Insatiable Short-Tailed Shrew
short-tailed shrews are exceedingly common in the Northeast,
many country dwelling people think they have never seen
one. They mistake the small gray creature skittering
through the leaves for a mouse!
The short-tailed shrew, known scientifically as Blarina,
is about four inches long, and covered with silky, dense
fur that can be brushed in either direction. He has
small ears and minute eyes, almost hidden in fur. His
eyesight is poor, but his senses of smell and of touch
are acute. He has a very long, sensitive snout that
he uses to probe in moist leaf litter and sniff out
prey. Although shrews are our smallest of mammals, they
are ferocious. Because of their exceedingly high rates
of respiration and heartbeat, their metabolic needs
make them voraciously hungry, always! They must hunt
by day and by night, in the most inclement weather,
with no time to hibernate. Within a day, if three shrews
are confined in a box, first, two will kill and eat
the third, then, by nightfall, only one victor will
remain his stomach quite full!
Although classified as an insectivore, Blarina is opportunistic
and enjoys a varied menu. His long probing nose discovers
in the leaf mold: insects, earthworms, slugs, snails,
centipedes, salamanders and carrion. He also eats vegetable
matter especially beechnut kernels and seeds,
some of which he may cache.
Even amongst shrews Blarina is unique. He has poisonous
saliva! Woe to the young mouse noticed by voracious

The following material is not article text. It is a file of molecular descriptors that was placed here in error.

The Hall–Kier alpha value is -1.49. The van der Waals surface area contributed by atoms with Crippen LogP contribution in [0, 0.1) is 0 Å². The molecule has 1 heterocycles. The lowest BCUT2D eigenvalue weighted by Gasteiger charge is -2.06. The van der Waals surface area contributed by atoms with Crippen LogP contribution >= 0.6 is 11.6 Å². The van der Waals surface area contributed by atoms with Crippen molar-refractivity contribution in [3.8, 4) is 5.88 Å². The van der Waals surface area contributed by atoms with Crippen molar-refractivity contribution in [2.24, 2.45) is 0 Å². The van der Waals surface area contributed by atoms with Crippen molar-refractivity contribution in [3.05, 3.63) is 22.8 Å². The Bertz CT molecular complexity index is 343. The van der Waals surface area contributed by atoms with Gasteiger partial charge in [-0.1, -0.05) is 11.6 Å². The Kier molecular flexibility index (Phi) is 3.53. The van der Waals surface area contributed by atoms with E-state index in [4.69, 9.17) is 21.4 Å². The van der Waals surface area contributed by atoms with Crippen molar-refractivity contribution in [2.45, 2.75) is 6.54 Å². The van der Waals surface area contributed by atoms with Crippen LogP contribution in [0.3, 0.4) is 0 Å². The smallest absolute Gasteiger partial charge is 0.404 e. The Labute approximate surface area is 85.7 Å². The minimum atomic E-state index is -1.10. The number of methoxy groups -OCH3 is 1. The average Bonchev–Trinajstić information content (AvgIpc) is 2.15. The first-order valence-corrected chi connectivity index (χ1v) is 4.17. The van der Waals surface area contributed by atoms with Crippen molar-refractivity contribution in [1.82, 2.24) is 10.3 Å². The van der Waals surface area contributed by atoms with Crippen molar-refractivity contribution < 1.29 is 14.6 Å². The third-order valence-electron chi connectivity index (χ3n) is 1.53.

Blarina. He pounces on the hapless creature and bites
it with his long, strong, hooked incisor teeth. Into
the wounds flow the poisons whose effect is much like
that of the cobra, and the mouse is paralyzed. Then
he devours it with his numerous sharp teeth, tipped
with red pigment. He can eat several times his own weight
in a day!
Blarina has a gland on each side of his body that produces
a strong odor, so disagreeable that some predators won't
eat him. Birds don't have a good sense of smell, and
owls, hawks and shrikes take him readily. He is also
preyed upon by weasels, foxes, coyotes, wolves, bobcats,
and house cats.
Blarina builds a spherical nest six to eight inches
in diameter that incorporates dry grasses, shredded
leaves, and, if available, rabbit hair. The entrance
is a small opening on the side. Some shrews may shore
up the edges of the nest with small stones! The nest
may be built in a hollow tree, under a wood or brush
pile, or in an abandoned mouse burrow. From spring to
early fall, shrews may produce three litters with three
to ten babies in each. The babies are born naked and
helpless, and look like tiny, pink, wrinkled honey bees.
Within a month, the baby shrews are independent and
are able to pursue their fierce, short lives. Because
of their metabolic rate, most shrews "burn out" and
survive less than one year!
Articles by Miriam Sanders